For fleet managers, improving driver safety involves providing training on the best behind-the-wheel behaviors as well as empowering drivers to practice those behaviors. A key component of that practice is the ride along that gives fleet managers or supervisors an in-person chance to assess and correct any issues, leading to safer and more efficient fleets.
Conducting a manager ride along requires a consistent, proven approach. It should work as part of an overall safety program that includes all the elements of the driver safety excellence hierarchy: self-awareness, decision-making skills, situation awareness and competent vehicle control.
Ideally, what drivers do during a ride-along should represent the culmination of steps taken by the fleet to create a culture of safety and excellence in driving.
Fleets Must Take the Lead on Improving Driver Safety
Fleets must lead when it comes to the issue of safety. It starts before the fleet even hires a driver. Managers should conduct due diligence to ensure that every driver they hire has what it takes to develop strong behind-the-wheel performance. This may require a ride-along before hiring to assess each driver’s capabilities.
It’s also important to have written, clear policies that set the standards for what the fleet expects from each driver. These policies should cover all aspects of driving, including the consequences for moving violations, poor driving behaviors, distracted driving and other issues. It should also make clear how the company rewards good behavior.
Fleets also should take a proactive approach with fleet drivers, offering them strong training programs that allow them to continuously develop their skills. Managers can then assess each driver’s performance and provide feedback on areas that need improvement. This feedback also should include recognition for areas where a driver excels.
The Importance of the Manager Ride-Along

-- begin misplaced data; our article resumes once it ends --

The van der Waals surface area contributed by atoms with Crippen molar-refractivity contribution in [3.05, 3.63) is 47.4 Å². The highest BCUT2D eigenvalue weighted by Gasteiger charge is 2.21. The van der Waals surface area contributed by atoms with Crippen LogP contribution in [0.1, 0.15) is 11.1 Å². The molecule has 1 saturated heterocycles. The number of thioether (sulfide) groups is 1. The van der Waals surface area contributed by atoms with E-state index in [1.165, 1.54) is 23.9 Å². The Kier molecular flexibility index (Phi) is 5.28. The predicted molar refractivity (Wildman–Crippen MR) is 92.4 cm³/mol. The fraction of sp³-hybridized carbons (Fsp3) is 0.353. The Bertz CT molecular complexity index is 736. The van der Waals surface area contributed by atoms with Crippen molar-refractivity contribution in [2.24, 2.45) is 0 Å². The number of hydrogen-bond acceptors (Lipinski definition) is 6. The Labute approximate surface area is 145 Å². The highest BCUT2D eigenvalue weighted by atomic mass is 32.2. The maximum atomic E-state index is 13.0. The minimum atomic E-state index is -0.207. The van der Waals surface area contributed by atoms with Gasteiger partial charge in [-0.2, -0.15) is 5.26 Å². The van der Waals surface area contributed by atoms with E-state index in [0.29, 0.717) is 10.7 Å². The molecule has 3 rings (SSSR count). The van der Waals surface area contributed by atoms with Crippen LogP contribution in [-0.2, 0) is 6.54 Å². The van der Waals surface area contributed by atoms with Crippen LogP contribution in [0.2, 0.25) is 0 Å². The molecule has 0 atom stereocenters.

It’s only possible to truly assess a driver’s performance through in-person experience. By riding in the vehicle, a manager can determine everything from how well a driver practices safe driving habits to their ability to use ADAS features.
A ride-along does not have to become a tension-filled exercise in micromanagement. Rather, managers should seek to make the event as relaxed as possible. That way, they can better assess how safely the driver operates when no one else is around. This includes close observation on such issues as knowing where to look and how to maintain safe driving speeds that allow drivers time to make quick adjustments to avoid hazards.
Tips for a Manager Ride-Along
As they observe the driver behind the wheel, managers should look for signs that offer insight into how safe the driver operates a vehicle.
Situational awareness. This involves continuously scanning the driving environment, evaluating what they see for potential hazards, and executing a plan to avoid hazards and crashes.
Steering. Are the driver’s hands at the 9 o’clock and 3 o’clock positions on the wheel?
Braking. Drivers should not make sudden stops and should hold some braking power in reserve in case of emergency.
Safe distance. Drivers should maintain a safe cushion away from other drivers.
Parking skills. Drivers should park safely and also choose spots that limit the need to put their vehicle in reverse.
Risky behaviors. A main component of any manager ride-along is to watch for risky driving behaviors, including sudden accelerations, sudden braking, speeding, failure to yield, etc.
A manager ride-along is an important tool to use for improving driver safety in commercial fleets. By giving drivers proper training and observing how they put it to use behind the wheel, managers take an important step toward better managing risk and keeping their employees safe.